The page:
Balancing Agility and Discipline: A Guide for the Perplexed, Portable Documents

Balancing Agility and Discipline: A Guide for the Perplexed, Portable Documents

by Barry Boehm

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Agility and discipline: These apparently opposite attributes are, in fact, complementary values in software development. Plan-driven developers must also be agile; nimble developers must also be disciplined. The key to success is finding the right balance between the two, which will vary from project to project according to the circumstances and risks involved.


Agility and discipline: These apparently opposite attributes are, in fact, complementary values in software development. Plan-driven developers must also be agile; nimble developers must also be disciplined. The key to success is finding the right balance between the two, which will vary from project to project according to the circumstances and risks involved. Developers, pulled toward opposite ends by impassioned arguments, ultimately must learn how to give each value its due in their particular situations.

Balancing Agility and Discipline sweeps aside the rhetoric, drills down to the operational core concepts, and presents a constructive approach to defining a balanced software development strategy. The authors expose the bureaucracy and stagnation that mark discipline without agility, and liken agility without discipline to unbridled and fruitless enthusiasm. Using a day in the life of two development teams and ground-breaking case studies, they illustrate the differences and similarities between agile and plan-driven methods, and show that the best development strategies have ways to combine both attributes. Their analysis is both objective and grounded, leading finally to clear and practical guidance for all software professionals--showing how to locate the sweet spot on the agility-discipline continuum for any given project.

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Pearson Education
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Read an Excerpt

Why We Wrote This BookTrue believers represent software development alternatives

In the last few years, two ostensibly conflicting approaches to software development have competed for hegemony. Agile method supporters released a manifesto that shifts the focus from traditional plan-driven, process-based methods to lighter, more adaptive paradigms. Traditional methods have reasserted the need for strong process discipline and rigorous practices. True believers on both sides have raised strident, often antagonistic, voices.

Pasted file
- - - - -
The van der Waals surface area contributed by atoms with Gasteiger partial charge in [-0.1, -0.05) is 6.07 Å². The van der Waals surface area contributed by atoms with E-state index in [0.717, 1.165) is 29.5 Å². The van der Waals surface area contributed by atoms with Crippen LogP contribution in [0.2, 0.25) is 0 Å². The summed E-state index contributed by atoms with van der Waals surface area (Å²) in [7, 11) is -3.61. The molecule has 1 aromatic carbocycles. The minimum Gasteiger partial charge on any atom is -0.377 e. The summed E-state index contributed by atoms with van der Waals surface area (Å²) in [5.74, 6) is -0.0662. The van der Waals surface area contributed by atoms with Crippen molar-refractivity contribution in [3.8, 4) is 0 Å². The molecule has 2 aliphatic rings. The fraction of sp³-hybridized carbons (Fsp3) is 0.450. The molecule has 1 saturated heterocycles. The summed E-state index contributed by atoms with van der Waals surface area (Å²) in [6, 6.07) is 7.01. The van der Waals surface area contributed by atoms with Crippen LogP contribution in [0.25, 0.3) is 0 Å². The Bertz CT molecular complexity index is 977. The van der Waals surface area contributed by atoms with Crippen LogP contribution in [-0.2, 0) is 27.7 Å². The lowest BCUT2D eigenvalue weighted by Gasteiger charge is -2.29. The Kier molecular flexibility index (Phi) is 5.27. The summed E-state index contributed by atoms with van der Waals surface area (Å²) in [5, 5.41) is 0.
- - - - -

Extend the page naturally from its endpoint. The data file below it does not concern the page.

This book is for the rest of us

We wrote this book for the rest of us—those caught in the middle of the method wars simply trying to get our projects completed and accepted within too-tight schedules and budgets. We hope to clarify the perplexity about the roles of discipline, agility, and process in software development. We objectively compare and contrast the traditional, plan-driven approaches to the newer, agile approaches and present an overview of their home grounds, strengths, and weaknesses. We then describe a risk-based approach to aid in balancing agility and discipline within a software development project.

Our goal is to help you in your business environment

We hope that this is a practical book. It is intended to be neither academic nor exhaustive, but pragmatic. It is based on our own development experiences, current and past literature, long conversations with proponents of agile and plan-driven approaches, teaching students how to balance discipline and agility, and years of observing and measuring software development in industry, government, and academia. We discuss the subjectmatter absent a need to choose sides. Our goal is to help you gain the understanding and information you need to integrate the approaches in a manner that best fits your business environment. Who Should Read This Book The perplexed—or just curious

This book is for perplexed software and management professionals who have heard the buzz about agile methods and want to separate the chaff from the wheat. Perhaps you have a CMM- or ISO-certified organization and want to know if and how agile methods can help you. Or perhaps some part of your organization has adopted agile methods and you are unsure of how they should fit in. Fundamentally, if you need to understand how the latest software development approaches can help meet business goals, this book is for you.